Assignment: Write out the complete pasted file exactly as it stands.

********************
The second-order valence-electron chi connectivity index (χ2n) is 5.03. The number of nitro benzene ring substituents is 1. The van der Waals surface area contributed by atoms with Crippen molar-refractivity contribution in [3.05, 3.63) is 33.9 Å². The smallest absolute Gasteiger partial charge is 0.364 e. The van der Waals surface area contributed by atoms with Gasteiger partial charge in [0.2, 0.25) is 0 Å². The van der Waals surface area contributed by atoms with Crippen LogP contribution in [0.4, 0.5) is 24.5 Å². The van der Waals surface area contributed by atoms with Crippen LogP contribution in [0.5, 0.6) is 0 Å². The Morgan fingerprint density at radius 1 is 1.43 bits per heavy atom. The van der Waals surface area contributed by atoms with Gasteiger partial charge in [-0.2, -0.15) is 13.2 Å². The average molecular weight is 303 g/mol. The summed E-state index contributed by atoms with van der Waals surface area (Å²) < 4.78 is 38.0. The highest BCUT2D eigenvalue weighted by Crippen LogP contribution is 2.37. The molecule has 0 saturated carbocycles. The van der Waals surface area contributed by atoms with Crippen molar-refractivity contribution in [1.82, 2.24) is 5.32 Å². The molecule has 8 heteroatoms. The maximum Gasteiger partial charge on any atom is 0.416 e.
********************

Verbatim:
The second-order valence-electron chi connectivity index (χ2n) is 5.03. The number of nitro benzene ring substituents is 1. The van der Waals surface area contributed by atoms with Crippen molar-refractivity contribution in [3.05, 3.63) is 33.9 Å². The smallest absolute Gasteiger partial charge is 0.364 e. The van der Waals surface area contributed by atoms with Gasteiger partial charge in [0.2, 0.25) is 0 Å². The van der Waals surface area contributed by atoms with Crippen LogP contribution in [0.4, 0.5) is 24.5 Å². The van der Waals surface area contributed by atoms with Crippen LogP contribution in [0.5, 0.6) is 0 Å². The Morgan fingerprint density at radius 1 is 1.43 bits per heavy atom. The van der Waals surface area contributed by atoms with Gasteiger partial charge in [-0.2, -0.15) is 13.2 Å². The average molecular weight is 303 g/mol. The summed E-state index contributed by atoms with van der Waals surface area (Å²) < 4.78 is 38.0. The highest BCUT2D eigenvalue weighted by Crippen LogP contribution is 2.37. The molecule has 0 saturated carbocycles. The van der Waals surface area contributed by atoms with Crippen molar-refractivity contribution in [1.82, 2.24) is 5.32 Å². The molecule has 8 heteroatoms. The maximum Gasteiger partial charge on any atom is 0.416 e.